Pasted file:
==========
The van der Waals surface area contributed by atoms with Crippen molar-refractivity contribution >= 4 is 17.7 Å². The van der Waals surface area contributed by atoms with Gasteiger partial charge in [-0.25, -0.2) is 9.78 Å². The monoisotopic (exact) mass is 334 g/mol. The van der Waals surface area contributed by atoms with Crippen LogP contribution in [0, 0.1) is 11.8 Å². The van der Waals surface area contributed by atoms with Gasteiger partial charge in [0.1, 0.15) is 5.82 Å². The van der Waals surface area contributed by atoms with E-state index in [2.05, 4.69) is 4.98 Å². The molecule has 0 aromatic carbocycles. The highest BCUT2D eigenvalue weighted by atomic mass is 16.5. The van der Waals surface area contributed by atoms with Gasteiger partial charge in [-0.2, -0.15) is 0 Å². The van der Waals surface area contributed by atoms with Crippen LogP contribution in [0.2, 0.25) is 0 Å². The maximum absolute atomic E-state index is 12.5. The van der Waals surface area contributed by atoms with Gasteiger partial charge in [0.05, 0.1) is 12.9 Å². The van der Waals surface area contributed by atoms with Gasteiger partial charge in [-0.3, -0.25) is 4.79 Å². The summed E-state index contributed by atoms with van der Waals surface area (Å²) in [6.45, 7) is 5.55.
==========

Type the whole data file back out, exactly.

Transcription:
The van der Waals surface area contributed by atoms with Crippen molar-refractivity contribution >= 4 is 17.7 Å². The van der Waals surface area contributed by atoms with Gasteiger partial charge in [-0.25, -0.2) is 9.78 Å². The monoisotopic (exact) mass is 334 g/mol. The van der Waals surface area contributed by atoms with Crippen LogP contribution in [0, 0.1) is 11.8 Å². The van der Waals surface area contributed by atoms with Gasteiger partial charge in [0.1, 0.15) is 5.82 Å². The van der Waals surface area contributed by atoms with E-state index in [2.05, 4.69) is 4.98 Å². The molecule has 0 aromatic carbocycles. The highest BCUT2D eigenvalue weighted by atomic mass is 16.5. The van der Waals surface area contributed by atoms with Gasteiger partial charge in [-0.2, -0.15) is 0 Å². The van der Waals surface area contributed by atoms with Crippen LogP contribution in [0.2, 0.25) is 0 Å². The maximum absolute atomic E-state index is 12.5. The van der Waals surface area contributed by atoms with Gasteiger partial charge in [0.05, 0.1) is 12.9 Å². The van der Waals surface area contributed by atoms with Gasteiger partial charge in [-0.3, -0.25) is 4.79 Å². The summed E-state index contributed by atoms with van der Waals surface area (Å²) in [6.45, 7) is 5.55.